- v. transitive To penetrate every part of.
- From the participle stem of Latin compenetro. (Wiktionary)
“The organization of the Self as a system of memories, purposes, strivings, fulfillments or disappointments, is incidental to this most intimate of all relations, the terms of which seem in many cases actually to compenetrate and suffuse each other's being.”
“Our various reveries now as we sit here compenetrate each other idly without influencing or interfering.”
“Conceptually, time excludes space; motion and rest exclude each other; approach excludes contact; presence excludes absence; unity excludes plurality; independence excludes relativity; 'mine' excludes 'yours'; this connexion excludes that connexion -- and so on indefinitely; whereas in the real concrete sensible flux of life experiences compenetrate each other so that it is not easy to know just what is excluded and what not.”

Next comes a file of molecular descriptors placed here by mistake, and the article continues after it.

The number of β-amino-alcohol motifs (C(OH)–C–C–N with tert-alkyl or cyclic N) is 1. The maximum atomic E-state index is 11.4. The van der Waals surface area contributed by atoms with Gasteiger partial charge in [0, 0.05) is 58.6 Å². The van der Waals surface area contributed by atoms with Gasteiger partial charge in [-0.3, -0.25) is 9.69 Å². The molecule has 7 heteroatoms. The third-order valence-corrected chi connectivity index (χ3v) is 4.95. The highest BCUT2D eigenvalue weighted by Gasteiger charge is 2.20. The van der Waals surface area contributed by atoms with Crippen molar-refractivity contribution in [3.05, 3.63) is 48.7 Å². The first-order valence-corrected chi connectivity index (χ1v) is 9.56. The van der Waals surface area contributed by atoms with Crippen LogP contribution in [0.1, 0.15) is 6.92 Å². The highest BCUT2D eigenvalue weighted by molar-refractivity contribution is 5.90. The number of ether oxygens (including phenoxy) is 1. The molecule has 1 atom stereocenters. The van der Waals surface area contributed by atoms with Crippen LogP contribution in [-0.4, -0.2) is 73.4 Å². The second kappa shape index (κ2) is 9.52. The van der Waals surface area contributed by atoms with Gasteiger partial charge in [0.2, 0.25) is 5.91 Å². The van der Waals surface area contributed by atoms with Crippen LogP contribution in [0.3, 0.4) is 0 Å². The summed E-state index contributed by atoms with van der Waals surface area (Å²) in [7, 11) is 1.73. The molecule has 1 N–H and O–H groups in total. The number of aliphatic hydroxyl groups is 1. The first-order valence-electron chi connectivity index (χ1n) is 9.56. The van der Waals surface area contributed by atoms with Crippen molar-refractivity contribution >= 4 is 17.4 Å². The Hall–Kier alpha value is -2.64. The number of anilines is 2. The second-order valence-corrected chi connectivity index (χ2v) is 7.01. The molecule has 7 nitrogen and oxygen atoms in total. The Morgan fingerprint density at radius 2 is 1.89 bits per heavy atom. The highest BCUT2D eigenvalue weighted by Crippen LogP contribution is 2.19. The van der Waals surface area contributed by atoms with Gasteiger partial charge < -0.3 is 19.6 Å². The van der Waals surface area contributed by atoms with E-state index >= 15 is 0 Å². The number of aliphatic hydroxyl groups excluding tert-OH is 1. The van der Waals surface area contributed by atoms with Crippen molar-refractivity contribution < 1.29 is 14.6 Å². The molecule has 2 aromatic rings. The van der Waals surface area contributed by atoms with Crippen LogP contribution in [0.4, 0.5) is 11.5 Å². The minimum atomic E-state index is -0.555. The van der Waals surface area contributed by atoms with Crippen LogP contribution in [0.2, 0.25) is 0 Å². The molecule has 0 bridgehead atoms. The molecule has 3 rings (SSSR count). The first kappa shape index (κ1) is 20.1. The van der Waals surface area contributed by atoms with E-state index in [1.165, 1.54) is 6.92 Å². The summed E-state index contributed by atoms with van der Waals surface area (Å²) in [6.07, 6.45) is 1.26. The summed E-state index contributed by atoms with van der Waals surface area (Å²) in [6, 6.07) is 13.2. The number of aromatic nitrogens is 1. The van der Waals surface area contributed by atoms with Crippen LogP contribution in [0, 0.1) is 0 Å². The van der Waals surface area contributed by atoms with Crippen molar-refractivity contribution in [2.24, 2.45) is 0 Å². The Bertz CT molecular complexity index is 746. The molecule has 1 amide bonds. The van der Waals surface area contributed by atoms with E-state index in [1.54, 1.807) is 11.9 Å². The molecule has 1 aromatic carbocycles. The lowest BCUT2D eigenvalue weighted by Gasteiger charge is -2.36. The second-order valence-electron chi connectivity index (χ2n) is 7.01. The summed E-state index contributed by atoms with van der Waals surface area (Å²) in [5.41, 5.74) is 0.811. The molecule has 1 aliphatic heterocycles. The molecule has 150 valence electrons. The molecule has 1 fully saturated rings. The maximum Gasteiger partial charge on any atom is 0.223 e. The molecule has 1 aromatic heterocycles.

“The world and the all-thinker thus compenetrate and soak each other up without residuum.”
“Reality always is, in M. Bergson's phrase, an endosmosis or conflux of the same with the different: they compenetrate and telescope.”
“All _felt_ times coexist and overlap or compenetrate each other thus vaguely, but the artifice of plotting them on a common scale helps us to reduce their aboriginal confusion, and it helps us still more to plot, against the same scale, the successive possible steps into which nature's various changes may be resolved, either sensibly or conceivably.”
“Qualities compenetrate one space, or exclude each other from it.”
“No part there is not really _next_ its neighbors; which means that there is literally nothing between; which means again that no part goes exactly so far and no farther; that no part absolutely excludes another, but that they compenetrate and are cohesive; that if you tear out one, its roots bring out more with them; that whatever is real is telescoped and diffused into other reals; that, in short, every minutest thing is already its hegelian”
Looking for tweets for compenetrate.